The significance of sexuality and cyst formation in the life-cycles of four marine dinoflagellate species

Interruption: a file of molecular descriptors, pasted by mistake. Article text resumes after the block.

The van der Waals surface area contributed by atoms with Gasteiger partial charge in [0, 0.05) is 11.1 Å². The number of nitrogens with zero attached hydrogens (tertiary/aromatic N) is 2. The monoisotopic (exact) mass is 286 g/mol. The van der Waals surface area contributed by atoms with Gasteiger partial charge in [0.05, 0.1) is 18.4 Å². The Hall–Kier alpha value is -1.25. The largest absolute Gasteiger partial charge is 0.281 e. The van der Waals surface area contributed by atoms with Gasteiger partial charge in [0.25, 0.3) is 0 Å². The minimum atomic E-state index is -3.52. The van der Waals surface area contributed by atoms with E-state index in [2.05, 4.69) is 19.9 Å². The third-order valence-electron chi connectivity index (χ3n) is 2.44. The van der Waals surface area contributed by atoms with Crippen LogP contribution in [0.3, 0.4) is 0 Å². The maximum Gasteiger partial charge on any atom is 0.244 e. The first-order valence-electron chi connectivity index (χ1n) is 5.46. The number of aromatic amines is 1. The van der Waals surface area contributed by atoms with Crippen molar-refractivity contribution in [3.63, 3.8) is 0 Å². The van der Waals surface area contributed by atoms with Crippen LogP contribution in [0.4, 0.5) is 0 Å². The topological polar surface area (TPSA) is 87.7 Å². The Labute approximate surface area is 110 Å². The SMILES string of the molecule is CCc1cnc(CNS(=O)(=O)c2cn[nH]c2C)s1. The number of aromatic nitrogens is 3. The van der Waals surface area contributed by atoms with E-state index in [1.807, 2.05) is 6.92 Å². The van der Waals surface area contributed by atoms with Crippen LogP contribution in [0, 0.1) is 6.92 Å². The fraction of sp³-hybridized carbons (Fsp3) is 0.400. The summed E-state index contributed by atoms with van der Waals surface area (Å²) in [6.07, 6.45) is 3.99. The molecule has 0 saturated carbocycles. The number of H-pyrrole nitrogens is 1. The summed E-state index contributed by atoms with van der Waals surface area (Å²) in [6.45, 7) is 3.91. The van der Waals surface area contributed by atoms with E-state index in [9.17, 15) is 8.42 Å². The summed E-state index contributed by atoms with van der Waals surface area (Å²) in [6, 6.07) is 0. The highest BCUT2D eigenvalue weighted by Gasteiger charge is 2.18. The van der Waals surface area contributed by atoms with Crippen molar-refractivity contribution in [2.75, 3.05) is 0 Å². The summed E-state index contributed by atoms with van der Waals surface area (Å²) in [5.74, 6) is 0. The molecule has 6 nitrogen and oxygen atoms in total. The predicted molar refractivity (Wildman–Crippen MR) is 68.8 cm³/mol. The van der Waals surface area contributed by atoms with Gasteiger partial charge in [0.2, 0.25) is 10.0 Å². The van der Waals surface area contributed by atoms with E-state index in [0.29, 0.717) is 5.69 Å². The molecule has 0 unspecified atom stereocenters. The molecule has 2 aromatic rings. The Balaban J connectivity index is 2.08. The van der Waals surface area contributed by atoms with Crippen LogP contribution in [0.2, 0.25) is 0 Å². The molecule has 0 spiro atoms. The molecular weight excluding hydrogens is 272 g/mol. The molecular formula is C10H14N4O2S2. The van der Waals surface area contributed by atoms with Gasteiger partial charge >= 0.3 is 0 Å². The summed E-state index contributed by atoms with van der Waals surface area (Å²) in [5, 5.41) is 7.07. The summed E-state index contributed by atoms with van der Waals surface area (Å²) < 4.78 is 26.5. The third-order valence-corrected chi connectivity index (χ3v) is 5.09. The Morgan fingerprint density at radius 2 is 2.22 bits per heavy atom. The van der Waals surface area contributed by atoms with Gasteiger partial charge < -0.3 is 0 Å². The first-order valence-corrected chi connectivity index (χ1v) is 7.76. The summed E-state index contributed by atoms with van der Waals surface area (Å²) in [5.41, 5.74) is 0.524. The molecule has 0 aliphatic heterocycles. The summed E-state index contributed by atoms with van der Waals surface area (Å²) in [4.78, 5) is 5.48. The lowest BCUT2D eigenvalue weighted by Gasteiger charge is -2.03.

Abstract: Sexuality and cyst formation were studied in the marine dinoflagellate species Gymnodinium catenatum Graham, Gymnodinium nolleri Ellegaard ? Moestrup, Alexandrium catenella (Whedon et Kofoid) Balech, and Lingulodinium polyedrum (Stein) Dodge. The study included the morphological characterization of sexual stages and processes, the time and description of meiosis, the study of the length and regulation of the mandatory dormancy period of resting cysts, and the relationships among parental strains and cyst progeny at phenotypic and molecular levels. In the species A. catenella, the effect of nutritional factors on the encystment and excystment of in culture were analysed. The mobile zygotes were observed to encyst significantly more in replete medium than in media depleted or half-depleted in nitrate and phosphate levels. On the other hand, the resting stage germinated faster placed in seawater than in medium replete or half-replete in nitrate and phosphate levels. For the species L. Polyedrum was described the previously unknown sexual cycle, which revealed the existence of two kinds of zygotes, since the planozygotes encysted either as a short-lived (<4 days), or as a long-lived (several months) cyst form. The sexual cycle and mating type behaviour of G. nolleri was also reported. A Principal Component Analysis provided evidence for a pattern of inheritance of the dormancy period in cysts. Furthermore, the inheritance of a short dormancy period, dominant over long and medium periods, was shown through two subsequent generations of cysts. The PCA analysis further indicated that there was an inverse relationship among genetic distance between compatible strains (calculated by means of an AFLP analysis) and viability of the offspring, and among cyst size and cyst production. In two of the dinoflagellate species (G. nolleri and G. catenatum), which do not undergo nuclear cyclosis, a meiotic process was described for the first time, that was linked to the viable division of the mobile zygote in a cyst-producing species. In both species, the encystment of the planozygote was modulated by external nutritional factors, which also affected the viability and morphology of the resting cyst. Two different mating systems were observed in G. catenatum (homothallism and complex heterothallism).The RAPD-AFLP technique found that there was intra-clonal genetic variation in G. catenatum strains, though the degree was inversely proportional to the homothallic behaviour. This fact might explain the important changes that the sexual behaviour of the siblings underwent with time, and the variable response in both cyst production and progeny viability of these strains.
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